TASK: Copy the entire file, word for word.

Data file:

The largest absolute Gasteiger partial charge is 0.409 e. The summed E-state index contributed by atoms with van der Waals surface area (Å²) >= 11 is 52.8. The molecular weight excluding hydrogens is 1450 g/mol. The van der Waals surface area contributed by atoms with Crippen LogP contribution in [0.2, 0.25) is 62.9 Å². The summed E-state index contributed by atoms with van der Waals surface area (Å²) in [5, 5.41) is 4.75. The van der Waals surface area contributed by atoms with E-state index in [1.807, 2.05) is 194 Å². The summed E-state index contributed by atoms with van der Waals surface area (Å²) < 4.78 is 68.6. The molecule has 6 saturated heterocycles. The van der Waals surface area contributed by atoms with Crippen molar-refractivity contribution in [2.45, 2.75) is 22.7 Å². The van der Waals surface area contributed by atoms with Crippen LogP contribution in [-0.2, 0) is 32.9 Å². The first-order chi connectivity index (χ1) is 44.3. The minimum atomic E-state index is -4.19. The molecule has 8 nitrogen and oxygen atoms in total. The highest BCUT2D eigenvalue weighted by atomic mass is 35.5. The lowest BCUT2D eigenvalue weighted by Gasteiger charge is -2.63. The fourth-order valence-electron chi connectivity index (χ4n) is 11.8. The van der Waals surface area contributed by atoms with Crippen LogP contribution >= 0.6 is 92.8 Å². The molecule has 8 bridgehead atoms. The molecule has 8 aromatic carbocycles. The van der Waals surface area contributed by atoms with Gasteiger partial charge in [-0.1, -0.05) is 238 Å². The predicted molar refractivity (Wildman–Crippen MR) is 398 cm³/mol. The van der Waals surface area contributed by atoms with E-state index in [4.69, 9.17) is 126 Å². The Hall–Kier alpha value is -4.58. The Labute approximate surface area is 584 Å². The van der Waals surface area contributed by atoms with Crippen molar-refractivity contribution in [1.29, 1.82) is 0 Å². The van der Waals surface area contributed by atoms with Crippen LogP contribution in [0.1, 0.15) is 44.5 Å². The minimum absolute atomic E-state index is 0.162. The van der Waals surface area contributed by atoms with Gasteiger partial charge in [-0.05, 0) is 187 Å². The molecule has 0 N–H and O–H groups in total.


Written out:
The largest absolute Gasteiger partial charge is 0.409 e. The summed E-state index contributed by atoms with van der Waals surface area (Å²) >= 11 is 52.8. The molecular weight excluding hydrogens is 1450 g/mol. The van der Waals surface area contributed by atoms with Crippen LogP contribution in [0.2, 0.25) is 62.9 Å². The summed E-state index contributed by atoms with van der Waals surface area (Å²) in [5, 5.41) is 4.75. The van der Waals surface area contributed by atoms with E-state index in [1.807, 2.05) is 194 Å². The summed E-state index contributed by atoms with van der Waals surface area (Å²) < 4.78 is 68.6. The molecule has 6 saturated heterocycles. The van der Waals surface area contributed by atoms with Crippen molar-refractivity contribution in [2.45, 2.75) is 22.7 Å². The van der Waals surface area contributed by atoms with Crippen LogP contribution in [-0.2, 0) is 32.9 Å². The first-order chi connectivity index (χ1) is 44.3. The minimum atomic E-state index is -4.19. The molecule has 8 nitrogen and oxygen atoms in total. The highest BCUT2D eigenvalue weighted by atomic mass is 35.5. The lowest BCUT2D eigenvalue weighted by Gasteiger charge is -2.63. The fourth-order valence-electron chi connectivity index (χ4n) is 11.8. The van der Waals surface area contributed by atoms with Crippen LogP contribution >= 0.6 is 92.8 Å². The molecule has 8 bridgehead atoms. The molecule has 8 aromatic carbocycles. The van der Waals surface area contributed by atoms with Gasteiger partial charge in [-0.1, -0.05) is 238 Å². The predicted molar refractivity (Wildman–Crippen MR) is 398 cm³/mol. The van der Waals surface area contributed by atoms with E-state index in [4.69, 9.17) is 126 Å². The Hall–Kier alpha value is -4.58. The Labute approximate surface area is 584 Å². The van der Waals surface area contributed by atoms with Crippen molar-refractivity contribution in [1.29, 1.82) is 0 Å². The van der Waals surface area contributed by atoms with Crippen LogP contribution in [0.1, 0.15) is 44.5 Å². The minimum absolute atomic E-state index is 0.162. The van der Waals surface area contributed by atoms with Gasteiger partial charge in [-0.05, 0) is 187 Å². The molecule has 0 N–H and O–H groups in total.